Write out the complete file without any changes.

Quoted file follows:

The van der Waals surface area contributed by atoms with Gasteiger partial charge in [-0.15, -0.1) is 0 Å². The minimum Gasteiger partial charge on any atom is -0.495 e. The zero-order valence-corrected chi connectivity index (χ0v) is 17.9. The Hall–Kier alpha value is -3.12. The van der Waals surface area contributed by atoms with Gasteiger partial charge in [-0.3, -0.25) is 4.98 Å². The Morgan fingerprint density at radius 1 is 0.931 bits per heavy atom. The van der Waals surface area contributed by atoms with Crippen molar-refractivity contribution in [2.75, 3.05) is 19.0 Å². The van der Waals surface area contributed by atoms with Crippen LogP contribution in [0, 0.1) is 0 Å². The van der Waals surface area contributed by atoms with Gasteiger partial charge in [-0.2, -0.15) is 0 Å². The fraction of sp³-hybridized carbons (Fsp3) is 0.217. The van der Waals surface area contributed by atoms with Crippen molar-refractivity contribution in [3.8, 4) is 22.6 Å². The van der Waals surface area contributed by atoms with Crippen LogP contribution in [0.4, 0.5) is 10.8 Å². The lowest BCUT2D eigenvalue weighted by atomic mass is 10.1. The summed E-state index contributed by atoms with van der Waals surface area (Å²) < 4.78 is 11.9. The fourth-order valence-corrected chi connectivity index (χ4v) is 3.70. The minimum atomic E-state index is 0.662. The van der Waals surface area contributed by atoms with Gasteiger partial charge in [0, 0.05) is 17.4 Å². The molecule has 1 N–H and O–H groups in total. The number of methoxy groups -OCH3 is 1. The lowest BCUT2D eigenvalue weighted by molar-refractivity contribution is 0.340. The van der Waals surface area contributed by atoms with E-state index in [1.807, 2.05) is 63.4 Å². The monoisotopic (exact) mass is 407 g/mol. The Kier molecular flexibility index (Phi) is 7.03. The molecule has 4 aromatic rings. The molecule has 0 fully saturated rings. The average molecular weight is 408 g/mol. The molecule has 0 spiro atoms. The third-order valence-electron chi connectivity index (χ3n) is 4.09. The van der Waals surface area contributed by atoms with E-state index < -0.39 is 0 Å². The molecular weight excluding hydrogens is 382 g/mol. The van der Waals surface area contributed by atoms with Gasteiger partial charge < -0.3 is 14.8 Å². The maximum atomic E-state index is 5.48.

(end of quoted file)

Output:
The van der Waals surface area contributed by atoms with Gasteiger partial charge in [-0.15, -0.1) is 0 Å². The minimum Gasteiger partial charge on any atom is -0.495 e. The zero-order valence-corrected chi connectivity index (χ0v) is 17.9. The Hall–Kier alpha value is -3.12. The van der Waals surface area contributed by atoms with Gasteiger partial charge in [-0.3, -0.25) is 4.98 Å². The Morgan fingerprint density at radius 1 is 0.931 bits per heavy atom. The van der Waals surface area contributed by atoms with Crippen molar-refractivity contribution in [2.75, 3.05) is 19.0 Å². The van der Waals surface area contributed by atoms with Crippen LogP contribution in [0, 0.1) is 0 Å². The van der Waals surface area contributed by atoms with Gasteiger partial charge in [-0.2, -0.15) is 0 Å². The fraction of sp³-hybridized carbons (Fsp3) is 0.217. The van der Waals surface area contributed by atoms with Crippen molar-refractivity contribution in [3.8, 4) is 22.6 Å². The van der Waals surface area contributed by atoms with Crippen LogP contribution in [0.4, 0.5) is 10.8 Å². The lowest BCUT2D eigenvalue weighted by atomic mass is 10.1. The summed E-state index contributed by atoms with van der Waals surface area (Å²) < 4.78 is 11.9. The fourth-order valence-corrected chi connectivity index (χ4v) is 3.70. The minimum atomic E-state index is 0.662. The van der Waals surface area contributed by atoms with Gasteiger partial charge in [0, 0.05) is 17.4 Å². The molecule has 1 N–H and O–H groups in total. The number of methoxy groups -OCH3 is 1. The lowest BCUT2D eigenvalue weighted by molar-refractivity contribution is 0.340. The van der Waals surface area contributed by atoms with E-state index in [1.807, 2.05) is 63.4 Å². The monoisotopic (exact) mass is 407 g/mol. The Kier molecular flexibility index (Phi) is 7.03. The molecule has 4 aromatic rings. The molecule has 0 fully saturated rings. The average molecular weight is 408 g/mol. The molecule has 0 spiro atoms. The third-order valence-electron chi connectivity index (χ3n) is 4.09. The van der Waals surface area contributed by atoms with E-state index < -0.39 is 0 Å². The molecular weight excluding hydrogens is 382 g/mol. The van der Waals surface area contributed by atoms with Gasteiger partial charge < -0.3 is 14.8 Å². The maximum atomic E-state index is 5.48.